Sunday, June 12, 2011

Honking Box Review: So You Think You Can Dance

We weren’t too complimentary towards the first series of So You Think You Can Dance round these parts. Perhaps they were reluctant to open with an X Factor-sized bang; perhaps they just couldn’t measure up when kicking off in the same week as Sky1’s Got To Dance; perhaps they just needed to find their feet. So, having given the second series a fair chance, has our opinion changed? Well, yes. It’s worsened.

The second series came to a climax last night, with a worthy winner in Matt Flint, but what next for him? A performance on the vastly superior US version, then back to teaching tap to 14-year-old girls? You’d be hard pushed to pick Series 1 winner Charlie Bruce out of a line-up, whereas the winner of the first series of Got To Dance, Akai, has forged himself an impressive career and a decent profile despite his win only reaching a fraction of the audience that Charlie’s did.

It comes down to a question of quality. A show like So You Think You Can Dance needs to be grand, noisy and attention-grabbing, but BBC One’s take on the format is flat, modest and almost unwatchable thanks to the constant rhetorical questions from Cat Deeley, disingenuously asking the audience how amazing they are.

There’s no atmosphere, no sense of event, and some insanely boring judges: Louise Redknapp, while likeable, is a peculiar presence – Eternal were hardly known for their intensive dance routines. Arlene and Nigel double up on the role of wizened old fart yammering on in technical terms lost on a mainstream audience, while Sisco Gomez makes up for a sorry lack of character by coming dressed as an S&M pierrot each week.

But such details are almost irrelevant – it’s the overall tone and lack of effort that accounts for its failure. It all feels very apologetic. If the BBC don't want to do big, visual entertainment, then why acquire the format? As interesting as it would be to see a UK version of The Voice, it's worrying to consider how the BBC might downplay it in order to thwart Middle England writing to Points of View moaning about how their licence fee shouldn't be wasted on entertainment, instead wanting it to fund grey, pompous Andrew Marr documentaries. The Voice judges will be an uninspiring line-up of Jonathan Wilkes, Carrie & David Grant, and a Saturday, sat on four office chairs on wheels, spun around by tapping the assistant floor manager on the shoulder.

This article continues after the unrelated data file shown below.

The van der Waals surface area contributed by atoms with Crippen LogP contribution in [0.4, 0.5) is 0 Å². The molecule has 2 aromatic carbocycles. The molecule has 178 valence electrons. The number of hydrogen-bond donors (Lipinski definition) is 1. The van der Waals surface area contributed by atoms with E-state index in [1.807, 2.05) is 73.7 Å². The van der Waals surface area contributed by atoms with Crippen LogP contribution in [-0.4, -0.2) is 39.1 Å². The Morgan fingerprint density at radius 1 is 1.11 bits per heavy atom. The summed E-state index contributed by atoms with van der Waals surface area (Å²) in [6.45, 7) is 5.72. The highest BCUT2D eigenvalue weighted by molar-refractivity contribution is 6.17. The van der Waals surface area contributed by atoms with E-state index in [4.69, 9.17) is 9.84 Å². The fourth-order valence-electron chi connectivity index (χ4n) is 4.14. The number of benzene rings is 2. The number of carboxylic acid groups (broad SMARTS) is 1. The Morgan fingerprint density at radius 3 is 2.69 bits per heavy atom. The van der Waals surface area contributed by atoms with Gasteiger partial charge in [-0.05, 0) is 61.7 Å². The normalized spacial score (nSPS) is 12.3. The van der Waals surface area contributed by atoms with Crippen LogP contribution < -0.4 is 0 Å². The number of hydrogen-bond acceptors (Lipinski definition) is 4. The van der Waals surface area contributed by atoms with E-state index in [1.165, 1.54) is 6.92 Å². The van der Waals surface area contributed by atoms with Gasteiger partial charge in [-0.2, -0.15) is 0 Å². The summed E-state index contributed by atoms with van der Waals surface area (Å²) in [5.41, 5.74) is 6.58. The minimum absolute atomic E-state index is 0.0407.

The question now doesn’t relate to what will happen to Matt Flint, nor what will happen to the British version of So You Think You Can Dance – reports of its axing have been doing the rounds for weeks now, and with reason. The matter at hand is whether the BBC are going to bow to the pressure of what they should be ‘seen’ to be doing, and defecate all over the idea of Saturday night television as a result. Sure, cuts need to be made, but do they really need to devalue their shows and their viewers in doing so?

Viewers would much rather see one great show than two or three series of rueful schedule-fillers such as this. If they’re setting out to make a quarter-arsed show that’ll die on its arse, then they might as well cut their losses and scratch big entertainment shows off their remit altogether. Another show of this quality, and frankly, Andrew Marr’s History of Spoons might actually be a more appealing prospect.

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